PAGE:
Is human sleep naturally polyphasic? Research on tribal people has indicated that it is. Many natives throughout the world either nap regularly or split their night sleep, which is not only evidence for their sleep being naturally polyphasic, but also towards the claim that human sleep is alterable. In this post the sleeping patterns of native people throughout the world will be examined, from the Amazonian rainforest to Africa, as shown in Figure 1.
This post contains two sections.
- The first section will focus on native people in peer-reviewed papers
- The other section will showcase the tribal people whom non-peer-reviewed books and articles mention.
Figure 1. Tribes throughout the world in the context of this blog post
Hadza and Malagasy
Here, we will take a look at the sleep patterns of Hadza people. Additionally, we will also mention people who live in a small-scale non-electric agricultural society on Madagascar. The goal is to see how native people around the equator sleep when they are not subjected to artificial light. However, these two tribes are quite different from each other, both in terms of lifestyles and sleep.
The study about the Hadza people is “Hadza sleep biology: Evidence for flexible sleep‐wake patterns in hunter‐gatherers” (Samson et al). These people have very inefficient sleep.
- They spend a lot of time in bed, but only sleep for a short duration.
- In addition, they also taking opportunistic daytime naps.
- Unlike the Malagasy people, the Hazda do not regularly wake up in the middle of the night for long durations.
- The Hadza also have very long sleep onset. Samson proposes that is most likely to ensure that they are not exposed to attacks when they are sleeping. Being asleep in the wild is very dangerous against predatory threats. If they decide to attack, you will want to be alert enough to defend yourself. This is why it takes longer for these people to fall asleep.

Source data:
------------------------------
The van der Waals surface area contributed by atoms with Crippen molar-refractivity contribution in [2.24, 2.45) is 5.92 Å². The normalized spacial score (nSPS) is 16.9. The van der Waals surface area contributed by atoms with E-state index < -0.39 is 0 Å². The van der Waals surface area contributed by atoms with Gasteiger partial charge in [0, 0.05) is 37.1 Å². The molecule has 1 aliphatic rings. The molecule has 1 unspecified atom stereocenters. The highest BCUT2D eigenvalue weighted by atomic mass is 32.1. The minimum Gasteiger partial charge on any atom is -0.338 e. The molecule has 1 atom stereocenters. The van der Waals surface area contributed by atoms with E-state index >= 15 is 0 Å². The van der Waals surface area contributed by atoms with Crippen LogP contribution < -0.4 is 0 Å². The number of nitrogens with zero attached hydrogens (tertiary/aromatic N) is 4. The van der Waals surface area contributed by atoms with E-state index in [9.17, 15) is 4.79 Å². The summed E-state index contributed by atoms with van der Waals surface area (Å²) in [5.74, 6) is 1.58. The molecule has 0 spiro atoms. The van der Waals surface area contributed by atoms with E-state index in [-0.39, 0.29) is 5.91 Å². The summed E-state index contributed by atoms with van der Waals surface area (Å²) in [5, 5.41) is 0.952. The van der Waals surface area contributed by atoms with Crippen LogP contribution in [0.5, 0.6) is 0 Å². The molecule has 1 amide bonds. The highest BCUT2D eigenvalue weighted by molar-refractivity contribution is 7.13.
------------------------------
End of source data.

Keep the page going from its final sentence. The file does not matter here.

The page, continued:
Most notably, the Hadza only wake up at night for only short durations at a time. This is also similar to the theory why humans have different sleep chronotypes.
- Some people enjoy being awake longer.
- Others wake up earlier in the morning.
- Other people have bouts of wakefulness in the middle of the night, etc.
- Every tribe person unlikely sleeps at the exact same hours, which presumably boosts their survivability.
While on the topic of strict sleep times, Hadza people’s sleep is rather strange.
- They have a flexible sleep pattern, which changes quite frequently. This may also serve to increase their survival chances.
- They may have a daytime nap on some days but not everyday.
- They also change their wake and sleep times daily. One day they may go to sleep at 21:00 and the next day at 23:00.
Overall, this flexible sleep pattern is most likely an adaptation to coping with more vulnerability during their sleep.
“Segmented sleep in a nonelectric, small‐scale agricultural society in Madagascar” (Samson et al.) explored the sleep pattern of people living on Madagascar, and what they found is quite interesting.
- Their sleep patterns resemble Dual core 1-extended (DC1-ext). In other words, they split up their night sleep and nap during the day.
- There are not many populations that split their night sleep in today’s society, yet this population does.
- Additionally, they also utilize the midday energy dip to sleep almost every day. They perhaps sleep like this because they don’t have the same environmental pressures as hunter-gatherer societies. Examples include the Hadza and Piraha people. Therefore, they can allow themselves to sleep during the optimal hours at night.